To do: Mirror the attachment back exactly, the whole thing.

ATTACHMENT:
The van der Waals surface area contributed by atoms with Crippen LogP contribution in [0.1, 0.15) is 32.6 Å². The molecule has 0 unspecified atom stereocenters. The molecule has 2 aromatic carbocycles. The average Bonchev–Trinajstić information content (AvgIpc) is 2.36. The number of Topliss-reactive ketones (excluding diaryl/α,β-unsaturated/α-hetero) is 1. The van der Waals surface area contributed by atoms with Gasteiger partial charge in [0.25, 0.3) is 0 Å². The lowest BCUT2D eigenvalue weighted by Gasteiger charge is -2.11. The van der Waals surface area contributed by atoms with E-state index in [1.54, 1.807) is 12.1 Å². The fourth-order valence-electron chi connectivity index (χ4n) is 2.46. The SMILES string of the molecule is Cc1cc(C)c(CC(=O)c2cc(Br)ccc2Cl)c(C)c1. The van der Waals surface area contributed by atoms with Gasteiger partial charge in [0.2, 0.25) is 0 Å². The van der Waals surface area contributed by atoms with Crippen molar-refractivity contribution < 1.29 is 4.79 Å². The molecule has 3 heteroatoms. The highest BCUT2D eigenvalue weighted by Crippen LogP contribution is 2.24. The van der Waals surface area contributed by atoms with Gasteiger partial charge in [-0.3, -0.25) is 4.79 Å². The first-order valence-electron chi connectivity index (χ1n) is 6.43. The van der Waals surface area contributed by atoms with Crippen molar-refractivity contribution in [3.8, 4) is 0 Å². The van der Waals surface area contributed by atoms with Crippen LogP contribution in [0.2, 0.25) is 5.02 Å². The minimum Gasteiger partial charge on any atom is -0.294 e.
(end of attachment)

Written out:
The van der Waals surface area contributed by atoms with Crippen LogP contribution in [0.1, 0.15) is 32.6 Å². The molecule has 0 unspecified atom stereocenters. The molecule has 2 aromatic carbocycles. The average Bonchev–Trinajstić information content (AvgIpc) is 2.36. The number of Topliss-reactive ketones (excluding diaryl/α,β-unsaturated/α-hetero) is 1. The van der Waals surface area contributed by atoms with Gasteiger partial charge in [0.25, 0.3) is 0 Å². The lowest BCUT2D eigenvalue weighted by Gasteiger charge is -2.11. The van der Waals surface area contributed by atoms with E-state index in [1.54, 1.807) is 12.1 Å². The fourth-order valence-electron chi connectivity index (χ4n) is 2.46. The SMILES string of the molecule is Cc1cc(C)c(CC(=O)c2cc(Br)ccc2Cl)c(C)c1. The van der Waals surface area contributed by atoms with Gasteiger partial charge in [0.2, 0.25) is 0 Å². The van der Waals surface area contributed by atoms with Crippen molar-refractivity contribution < 1.29 is 4.79 Å². The molecule has 3 heteroatoms. The highest BCUT2D eigenvalue weighted by Crippen LogP contribution is 2.24. The van der Waals surface area contributed by atoms with Gasteiger partial charge in [-0.3, -0.25) is 4.79 Å². The first-order valence-electron chi connectivity index (χ1n) is 6.43. The van der Waals surface area contributed by atoms with Crippen molar-refractivity contribution in [3.8, 4) is 0 Å². The van der Waals surface area contributed by atoms with Crippen LogP contribution in [0.2, 0.25) is 5.02 Å². The minimum Gasteiger partial charge on any atom is -0.294 e.